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Located in the Juárez neighborhood, right at the outskirts of downtown and a few blocks from glamorous Avenida Reforma, Café La Habana hasn’t changed much since it opened in 1954, and the proof is in the old pictures of the place hanging on the walls.

For more than six decades now Café La Habana has served great coffee from the state of Veracruz and also sells the beans by the kilo. As in many Mexican restaurants, it offers café lechero, which is one or two shots (depending on the customer’s preference) of very strong espresso in a large glass that is then filled up with hot milk. One of our favorite drinks here, however, was the café bombón (roughly translated as “marshmallow coffee”), a cortado double espresso shot with ground coffee sprinkled on top. Despite its sweet name, it’s a very strong drink for those who are in need of a caffeine fix.

Shrimp cocktail at Café La Habana, photo by PJ RountreeNowadays Café La Habana customers are mostly local office workers. Every now and then a politician who wants to be seen comes to the restaurant to have lunch. This has become a fad because of the venue’s reputation for being frequented by famous and glamorous customers – among them, Gabriel García Márquez and Octavio Paz. Legend has it that steamy cups of coffee from this joint fueled Fidel Castro and Ernesto “Che” Guevara while they were planning the last stages of the Cuban revolution in the mid 50s.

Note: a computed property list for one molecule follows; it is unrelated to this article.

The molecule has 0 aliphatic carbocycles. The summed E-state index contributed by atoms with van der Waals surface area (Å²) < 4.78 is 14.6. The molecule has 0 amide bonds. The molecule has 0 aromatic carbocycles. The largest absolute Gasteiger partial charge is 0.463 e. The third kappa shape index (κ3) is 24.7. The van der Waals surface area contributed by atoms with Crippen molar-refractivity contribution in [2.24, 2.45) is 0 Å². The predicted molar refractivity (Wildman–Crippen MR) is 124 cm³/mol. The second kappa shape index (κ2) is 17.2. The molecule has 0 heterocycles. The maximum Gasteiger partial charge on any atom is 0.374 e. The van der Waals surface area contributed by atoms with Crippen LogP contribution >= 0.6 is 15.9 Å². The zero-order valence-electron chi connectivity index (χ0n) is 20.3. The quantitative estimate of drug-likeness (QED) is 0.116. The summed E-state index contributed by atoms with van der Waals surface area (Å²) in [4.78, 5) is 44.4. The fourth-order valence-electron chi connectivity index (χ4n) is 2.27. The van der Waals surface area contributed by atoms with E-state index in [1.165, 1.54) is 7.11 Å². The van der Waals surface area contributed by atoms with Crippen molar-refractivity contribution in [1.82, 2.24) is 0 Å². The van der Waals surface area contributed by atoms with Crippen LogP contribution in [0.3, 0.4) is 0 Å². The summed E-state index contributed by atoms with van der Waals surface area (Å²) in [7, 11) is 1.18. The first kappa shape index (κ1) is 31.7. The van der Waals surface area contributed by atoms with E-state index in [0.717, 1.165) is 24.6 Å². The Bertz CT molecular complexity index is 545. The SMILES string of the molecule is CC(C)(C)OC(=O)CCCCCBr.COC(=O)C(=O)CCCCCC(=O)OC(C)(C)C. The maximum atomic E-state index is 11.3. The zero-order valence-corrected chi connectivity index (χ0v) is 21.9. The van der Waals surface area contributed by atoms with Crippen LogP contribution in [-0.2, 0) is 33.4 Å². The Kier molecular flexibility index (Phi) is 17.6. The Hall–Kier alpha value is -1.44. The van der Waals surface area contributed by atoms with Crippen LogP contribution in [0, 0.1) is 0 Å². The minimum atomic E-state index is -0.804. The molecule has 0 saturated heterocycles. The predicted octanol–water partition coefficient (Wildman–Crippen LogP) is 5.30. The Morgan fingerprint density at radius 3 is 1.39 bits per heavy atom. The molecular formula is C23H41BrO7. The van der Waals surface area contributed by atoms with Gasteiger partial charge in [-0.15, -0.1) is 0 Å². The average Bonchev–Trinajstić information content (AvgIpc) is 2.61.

Café La Habana is more than a coffee shop. It has become one of our favorite places to have breakfast in the city. We like to start with a cup of lechero and a piece of sweet bread baked in-house – our favorite is a concha filled with nata, heavy cream. Then we usually move on to a plate of green chilaquiles topped with a fried egg. Other classic dishes one can find for breakfast are huevos motuleños (fried eggs served over fried tortillas, black refried beans and slices of plantain), green and red enchiladas and huevos al gusto (eggs cooked with a choice of different ingredients, such as ham, chorizo and beans).

Café La Habana, photo by PJ RountreeFor lunch Café La Habana offers a menú ejecutivo, a sort of comida corrida that is very accessible for workers in the area. And for dinner, the menu offers numerous classic Mexican dishes, such as enchiladas, pozole and tostadas among many others. Food aside, sometimes we just want to sit for a while with a cup of coffee and a piece of bread or dessert and enjoy the timelessness of this place while the city keeps bustling outside, and we can’t help but wonder how many characters from Bolaños’s or Garcìa’s books were born within these walls.

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PJ Rountree

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